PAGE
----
But, as mentioned, managing the programs on an installed Knoppix is harder than on, say, an installed pure Debian because of that mix of sources. Once Knoppix is installed, it defaults to only getting upgrades from the testing stream ("release") of Debian.

This can be changed, of course. But over time, the installed mix of programs would tend to become more and more pure "testing." That would be a long-term benefit, though, that probably wouldn't make up for the short-term pain.

If you're not familiar with Debian releases, here's a short-short overview:stable is what the Debian developers stand behind. It can take a long (long, long!) time for stuff to enter the stable release, so this will always be behind what other distros offer;
testing is where the final bugs get worked out before entering stable - it's actually good stuff, just not quite ready for the developers to stand behind;
unstable is the stage before testingand there are a variety of other sources of Debian-oriented packages that don't make it into the three official streams. Some are experimental (a stage less reliable than unstable), some are from developers who take issue with Debian/GNU licensing requirements, some are flat-out proprietary, some might violate export restrictions if downloaded from a U.S. repository by a user outside North America.

:!: Note that Debian only issues security patches for software in the stable release! :!:

If you decide to try Debian (and why not - it's a decent place to start) you might want to install from Debian disks instead of Knoppix, to avoid the mix of releases.

My computers usually have a few pieces of hardware that don't get detected correctly by average distros, including Debian. As a minimum, I can't run X windows until I pound on the video or mouse configurations for a while.

But I was pleasantly surprised by Debian's net-install setup. You download one iso that's just over 100 MB, use that to configure the base system, then Debian uses apt to go off and get the rest of what you want to install.

Yes, this depends heavily on using the net. But if your connection is slow or unreliable, you don't have to start from the beginning again when the download fails in the middle of a 600-MB CD image.

The official release of net-install give you a pure testing system, but they point you to places to get a stable version. So far I'm liking it a lot. I only had to tweak one setting to get better resolution on my monitor, and I cheated - I copied the configuration over from my Knoppix installation. :D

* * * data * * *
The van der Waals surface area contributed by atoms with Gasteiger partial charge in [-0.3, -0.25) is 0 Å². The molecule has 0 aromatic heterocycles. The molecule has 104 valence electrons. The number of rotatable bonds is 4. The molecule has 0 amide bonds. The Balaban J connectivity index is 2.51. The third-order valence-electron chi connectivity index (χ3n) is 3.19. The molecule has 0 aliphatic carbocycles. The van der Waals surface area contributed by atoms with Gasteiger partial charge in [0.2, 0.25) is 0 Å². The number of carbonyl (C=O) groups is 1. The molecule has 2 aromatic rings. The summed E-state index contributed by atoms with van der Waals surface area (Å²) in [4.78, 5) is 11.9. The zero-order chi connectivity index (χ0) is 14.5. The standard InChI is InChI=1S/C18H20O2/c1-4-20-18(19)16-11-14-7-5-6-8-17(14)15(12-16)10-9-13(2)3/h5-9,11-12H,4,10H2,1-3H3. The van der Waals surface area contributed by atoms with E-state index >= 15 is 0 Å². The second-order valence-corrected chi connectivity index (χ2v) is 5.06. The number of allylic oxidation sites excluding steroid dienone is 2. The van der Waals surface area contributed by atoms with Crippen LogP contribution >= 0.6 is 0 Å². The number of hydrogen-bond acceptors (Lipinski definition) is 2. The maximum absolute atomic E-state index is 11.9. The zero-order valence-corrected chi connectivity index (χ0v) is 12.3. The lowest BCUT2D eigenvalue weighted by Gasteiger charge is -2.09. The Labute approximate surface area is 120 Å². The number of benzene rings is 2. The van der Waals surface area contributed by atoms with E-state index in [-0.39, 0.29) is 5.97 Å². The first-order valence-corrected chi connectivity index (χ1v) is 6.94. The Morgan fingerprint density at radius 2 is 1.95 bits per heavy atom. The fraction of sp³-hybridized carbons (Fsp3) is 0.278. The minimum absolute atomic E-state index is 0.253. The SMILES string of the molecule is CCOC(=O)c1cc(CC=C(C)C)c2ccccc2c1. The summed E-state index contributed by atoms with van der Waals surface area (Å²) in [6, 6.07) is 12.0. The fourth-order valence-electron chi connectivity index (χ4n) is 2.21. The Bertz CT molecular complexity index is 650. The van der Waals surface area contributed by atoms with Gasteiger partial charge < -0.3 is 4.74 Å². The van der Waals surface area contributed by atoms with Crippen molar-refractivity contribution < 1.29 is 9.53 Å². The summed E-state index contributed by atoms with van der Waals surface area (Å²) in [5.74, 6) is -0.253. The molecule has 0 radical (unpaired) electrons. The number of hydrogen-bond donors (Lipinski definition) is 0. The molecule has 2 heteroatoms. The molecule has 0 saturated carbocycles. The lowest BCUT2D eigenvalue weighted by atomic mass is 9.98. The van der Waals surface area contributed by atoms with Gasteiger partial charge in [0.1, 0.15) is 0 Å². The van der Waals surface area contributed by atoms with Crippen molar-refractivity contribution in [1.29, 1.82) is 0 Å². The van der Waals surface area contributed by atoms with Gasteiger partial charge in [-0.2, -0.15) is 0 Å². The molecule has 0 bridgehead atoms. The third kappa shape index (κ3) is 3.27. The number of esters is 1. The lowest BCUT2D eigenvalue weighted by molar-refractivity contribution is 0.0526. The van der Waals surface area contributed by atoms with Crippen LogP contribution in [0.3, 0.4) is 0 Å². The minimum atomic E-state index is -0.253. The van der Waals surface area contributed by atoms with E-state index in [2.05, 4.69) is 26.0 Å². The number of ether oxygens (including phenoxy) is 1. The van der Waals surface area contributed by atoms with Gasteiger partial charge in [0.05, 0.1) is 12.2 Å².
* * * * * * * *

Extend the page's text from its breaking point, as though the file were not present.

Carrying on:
Give it some thought, but know that Linux is a good choice for laptop!

-- Ed

02-27-2005, 07:04 AM
I only had to tweak one setting to get better resolution on my monitor, and I cheated - I copied the configuration over from my Knoppix installation. Very Happy

hehe i had to do the same thing i didnt do xconfig correclty first few times around and i thought to my self. it works in knoppix , dsl , kanotix etc. so i copied it :D worked perfectly.

you could also give kanotix a test out for hd install. its based purely on debian sid and i havent come across any major errors at all with kanotix hd install.

03-13-2005, 08:07 PM
I have a Dell Inspiron 8000 with a ATI M4 Mobility Rage video card, and let me tell you that finding a distrobution of linux that supports this hardware is not an easy task; And the ones that do support my video rarely support everything else (eg. My PCMCIA cards, netgear MA401 WLAN & a Xircom all-in-one)

Mandrake & Redhat support my hardware, but, I despise those two (Horrible systems, just terrible)
Gentoo likes my video card just fine, but has a known bug with the yenta_socket drivers, so I'm forced to use a stage3 (automated) install, which isn't nice.
Debian Sarge, Woody & Patato all hate my video cards. To date I've not gotten anything but WOODY Vanilla boot to even go past the boot loader when installing from CD.

Even BSD distrobutions have problems with my hardware, specifically my video and USB.

This is where Knoppix has seperated itself from all those distrobutions; I've been using knoppix for several months now and have only encountered one situation on any computer i've used it on where it failed to detect hardware (A very, very, very old PCI Ethernet card I slapped into my Gateway 455mhz)

I have been using the knoppix hdd install very successfully for a number of months now. Only problems I've faced are neverending amounts of user error on my part.

I've also had much luck USING knoppix to install other distrobutions. For instance, when I installed Gentoo on one of my desktops, I simply used knoppix to chroot and install when gentoo failed to recognize some of my hardware.

If you have limited harddrive space, I'd go with a basic install of debian (You might also try installing DamnSmallLinux. Never used it, though.) If you have hardware problems like I do, then look into the step I just mentioned, using knoppix to install the other distrobution.

PS. If you plan to use knoppix hdd install, watchout for apt-get update! Knoppix has it's own configuration files for boot up, and debian likes to create new ones where it thinks they should go. Happened to me, And I'm STILL cleaning up the mess debian made. :)